Since immunolocalization of 5meC is an important tool in the analysis of this epigenetic feature, it is of interest to understand whether the masking of the antigen observed during zygotic maturation is unique to the zygote or whether it more generally affects the ability to reliability detect levels and localization of 5meC within cells. A notable feature of the zygote is that it is a key developmental transition whereby cells that have left the cell-cycle (the gametes, sperm and oocyte) become mitotically active again upon fertilisation. Somatic cells can also reversibly leave the cell-cycle to enter a mitotically quiescent phase and upon appropriate activation re-enter the cell-cycle. This phenomenon has been studied extensively in primary fibroblast in vitro. A range of conditions such as the withdrawal of growth factors or extensive confluence of cells in culture induces the exit of cells from the active cell-cycle by entering the G0 phase. This phase is characterised a reversible mitotic quiescence, and is accompanied by changes in the patterns of gene expression and chromatin organisation [13], [14]. Removal of these conditions (for example, by creating sparse cultures in the presence of growth factors) allows cells to pass a ‘restriction point’ and re-enter the cell-cycle at G1.

In this study we examined the effects of entry of mouse primary fibroblast into quiescence on the levels and localization of 5meC detected by conventional immunolocalization, and the effect of this change in the growth status on the relative levels of trypsin-sensitive masking of 5meC. The total immuno-detectable pool of 5meC was higher in proliferative cells than quiescent cells, but the 5meC existed in two pools; one detected after acid-induced denaturation of chromatin, and another pool that required a further step of tryptic digestion. The trypsin-sensitive pool of 5meC was a larger proportion of the total staining in proliferative than quiescent cells. This finding has important implications for the interpretation of immunolocalization analysis of cellular 5meC. It reinforces the need to fully validate the immunolocalization methodology for each cell type and model under analysis. The finding of changes in solvent exposure of 5meC in two different models of biological transitions indicates that this may be a biologically relevant feature of the epigenetic landscape that requires more extensive investigation.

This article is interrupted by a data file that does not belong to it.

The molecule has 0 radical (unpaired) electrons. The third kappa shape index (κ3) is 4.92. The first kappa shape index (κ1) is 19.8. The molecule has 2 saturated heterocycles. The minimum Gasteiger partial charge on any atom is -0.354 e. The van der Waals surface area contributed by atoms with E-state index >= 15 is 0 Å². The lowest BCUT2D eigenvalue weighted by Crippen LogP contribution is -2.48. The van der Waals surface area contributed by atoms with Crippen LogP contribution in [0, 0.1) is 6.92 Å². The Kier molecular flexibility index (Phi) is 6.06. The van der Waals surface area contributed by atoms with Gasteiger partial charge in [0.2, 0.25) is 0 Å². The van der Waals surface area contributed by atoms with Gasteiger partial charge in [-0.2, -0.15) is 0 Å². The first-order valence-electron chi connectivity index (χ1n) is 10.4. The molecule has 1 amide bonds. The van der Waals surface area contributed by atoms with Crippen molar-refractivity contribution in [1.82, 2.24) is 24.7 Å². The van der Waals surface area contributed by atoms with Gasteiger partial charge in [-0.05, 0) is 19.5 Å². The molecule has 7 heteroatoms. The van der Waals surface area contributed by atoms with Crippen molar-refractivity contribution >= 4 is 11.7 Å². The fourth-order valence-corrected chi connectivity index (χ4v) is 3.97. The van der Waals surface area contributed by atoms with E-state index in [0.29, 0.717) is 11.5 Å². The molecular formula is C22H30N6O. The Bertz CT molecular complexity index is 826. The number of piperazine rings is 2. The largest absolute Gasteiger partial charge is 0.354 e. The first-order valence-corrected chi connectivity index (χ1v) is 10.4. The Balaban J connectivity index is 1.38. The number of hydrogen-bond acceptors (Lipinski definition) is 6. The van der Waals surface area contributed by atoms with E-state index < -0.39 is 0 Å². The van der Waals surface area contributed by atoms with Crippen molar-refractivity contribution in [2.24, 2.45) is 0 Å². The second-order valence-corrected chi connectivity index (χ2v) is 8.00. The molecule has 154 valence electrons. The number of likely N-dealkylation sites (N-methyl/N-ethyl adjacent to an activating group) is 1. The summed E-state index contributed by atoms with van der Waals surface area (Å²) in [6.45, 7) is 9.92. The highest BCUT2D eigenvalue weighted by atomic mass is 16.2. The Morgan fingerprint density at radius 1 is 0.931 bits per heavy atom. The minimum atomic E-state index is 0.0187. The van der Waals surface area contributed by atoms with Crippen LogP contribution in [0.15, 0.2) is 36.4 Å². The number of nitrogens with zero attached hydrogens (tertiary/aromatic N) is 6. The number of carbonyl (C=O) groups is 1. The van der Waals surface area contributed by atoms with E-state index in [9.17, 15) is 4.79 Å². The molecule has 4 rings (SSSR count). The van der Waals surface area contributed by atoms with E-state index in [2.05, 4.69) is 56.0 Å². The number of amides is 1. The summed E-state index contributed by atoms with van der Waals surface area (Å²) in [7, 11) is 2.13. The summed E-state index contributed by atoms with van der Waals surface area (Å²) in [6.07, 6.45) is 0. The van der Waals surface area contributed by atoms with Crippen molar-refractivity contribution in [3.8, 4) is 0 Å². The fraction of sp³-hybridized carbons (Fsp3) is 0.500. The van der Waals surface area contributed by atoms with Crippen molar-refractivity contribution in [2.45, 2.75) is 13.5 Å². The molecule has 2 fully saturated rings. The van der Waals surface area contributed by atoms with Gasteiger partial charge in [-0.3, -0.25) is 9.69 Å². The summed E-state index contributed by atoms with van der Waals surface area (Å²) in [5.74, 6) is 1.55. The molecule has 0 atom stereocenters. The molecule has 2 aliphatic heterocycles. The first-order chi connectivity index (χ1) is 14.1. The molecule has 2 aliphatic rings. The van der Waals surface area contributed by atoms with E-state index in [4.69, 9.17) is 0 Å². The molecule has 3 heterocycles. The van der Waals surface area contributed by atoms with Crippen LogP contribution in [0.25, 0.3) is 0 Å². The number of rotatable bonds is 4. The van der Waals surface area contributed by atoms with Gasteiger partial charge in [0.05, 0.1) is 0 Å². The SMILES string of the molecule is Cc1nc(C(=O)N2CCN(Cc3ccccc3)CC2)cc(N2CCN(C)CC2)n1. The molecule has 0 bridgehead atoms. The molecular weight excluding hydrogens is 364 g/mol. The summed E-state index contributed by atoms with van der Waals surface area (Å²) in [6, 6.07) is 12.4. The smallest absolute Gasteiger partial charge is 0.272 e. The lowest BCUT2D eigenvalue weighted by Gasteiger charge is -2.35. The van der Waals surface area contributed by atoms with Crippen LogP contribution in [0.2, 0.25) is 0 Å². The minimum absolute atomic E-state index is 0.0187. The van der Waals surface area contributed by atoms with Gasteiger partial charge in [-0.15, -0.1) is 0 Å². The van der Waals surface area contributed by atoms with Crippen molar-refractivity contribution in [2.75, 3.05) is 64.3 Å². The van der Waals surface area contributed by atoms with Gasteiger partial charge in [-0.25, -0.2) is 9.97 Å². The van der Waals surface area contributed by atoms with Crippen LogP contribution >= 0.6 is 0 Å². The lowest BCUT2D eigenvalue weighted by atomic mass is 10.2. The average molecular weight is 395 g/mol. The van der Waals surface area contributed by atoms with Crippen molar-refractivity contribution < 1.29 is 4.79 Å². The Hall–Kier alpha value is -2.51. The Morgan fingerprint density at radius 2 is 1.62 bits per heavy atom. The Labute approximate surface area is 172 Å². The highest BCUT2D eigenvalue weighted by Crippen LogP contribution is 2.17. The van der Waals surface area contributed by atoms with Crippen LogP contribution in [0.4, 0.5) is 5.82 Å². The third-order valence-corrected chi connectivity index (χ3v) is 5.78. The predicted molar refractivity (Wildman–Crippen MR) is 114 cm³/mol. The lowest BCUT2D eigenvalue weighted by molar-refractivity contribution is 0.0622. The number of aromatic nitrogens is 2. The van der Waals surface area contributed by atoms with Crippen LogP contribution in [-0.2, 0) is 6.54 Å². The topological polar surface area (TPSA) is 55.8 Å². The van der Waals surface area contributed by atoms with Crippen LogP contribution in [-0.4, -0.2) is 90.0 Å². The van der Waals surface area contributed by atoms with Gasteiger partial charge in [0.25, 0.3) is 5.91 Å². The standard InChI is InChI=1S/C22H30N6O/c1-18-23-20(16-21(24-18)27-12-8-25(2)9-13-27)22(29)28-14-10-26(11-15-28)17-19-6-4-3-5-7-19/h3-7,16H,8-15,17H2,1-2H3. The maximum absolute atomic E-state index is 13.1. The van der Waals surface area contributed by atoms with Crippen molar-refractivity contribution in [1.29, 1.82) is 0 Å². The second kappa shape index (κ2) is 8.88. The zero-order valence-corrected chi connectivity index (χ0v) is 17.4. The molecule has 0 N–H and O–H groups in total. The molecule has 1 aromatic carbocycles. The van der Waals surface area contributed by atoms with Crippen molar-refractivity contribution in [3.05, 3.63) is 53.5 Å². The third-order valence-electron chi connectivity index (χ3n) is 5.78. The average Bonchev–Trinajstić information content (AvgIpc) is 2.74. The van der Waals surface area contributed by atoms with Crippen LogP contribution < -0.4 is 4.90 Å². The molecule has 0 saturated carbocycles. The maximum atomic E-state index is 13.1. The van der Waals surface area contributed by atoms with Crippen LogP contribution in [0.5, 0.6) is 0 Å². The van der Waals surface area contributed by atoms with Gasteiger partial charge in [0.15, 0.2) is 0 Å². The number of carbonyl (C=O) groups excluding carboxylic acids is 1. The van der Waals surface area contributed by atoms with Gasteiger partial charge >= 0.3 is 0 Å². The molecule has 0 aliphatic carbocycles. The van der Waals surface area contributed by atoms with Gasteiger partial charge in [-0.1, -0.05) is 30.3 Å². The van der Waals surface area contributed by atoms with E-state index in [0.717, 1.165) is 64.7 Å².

The localization of 5meC within the nucleus was assessed by examining cells in three different growth states: (i) during the exponential growth phase of sparse culture where most cells are undergoing proliferation (proliferative); (ii) as proliferation slowed due to approaching confluence of cells (confluent); and (iii) as cells enter into quiescence by serum deprivation for 24 h of confluent cells (quiescent) (Fig. 1A). The distribution of 5meC staining using conventional immunostaining methodology (with epitope retrieval by brief acid treatment) differed between treatments. Subjectively, cells were classified as showing primarily either a diffuse or focal pattern of 5meC staining. Diffuse staining was characterised by a pattern of relatively low intensity 5meC staining across the nucleoplasm, with only a small number of areas of more intense staining (Fig. 1B). Focal staining was characterised by a pattern whereby a large number of distinct 5meC-rich foci were observed scattered throughout the nuclei (focal staining represented by arrows- Fig. 1B). Using this subjective classification, differences in the incidence of each pattern of staining occurred with the growth status of the cells. A higher proportion of cells (p<0.0001) was found to have a predominantly focal pattern of staining (Fig. 1C) as they left the cell-cycle by becoming confluent and then quiescent (by serum withdrawal).

Figure 1. The staining pattern of 5meC within nuclei in MEFs.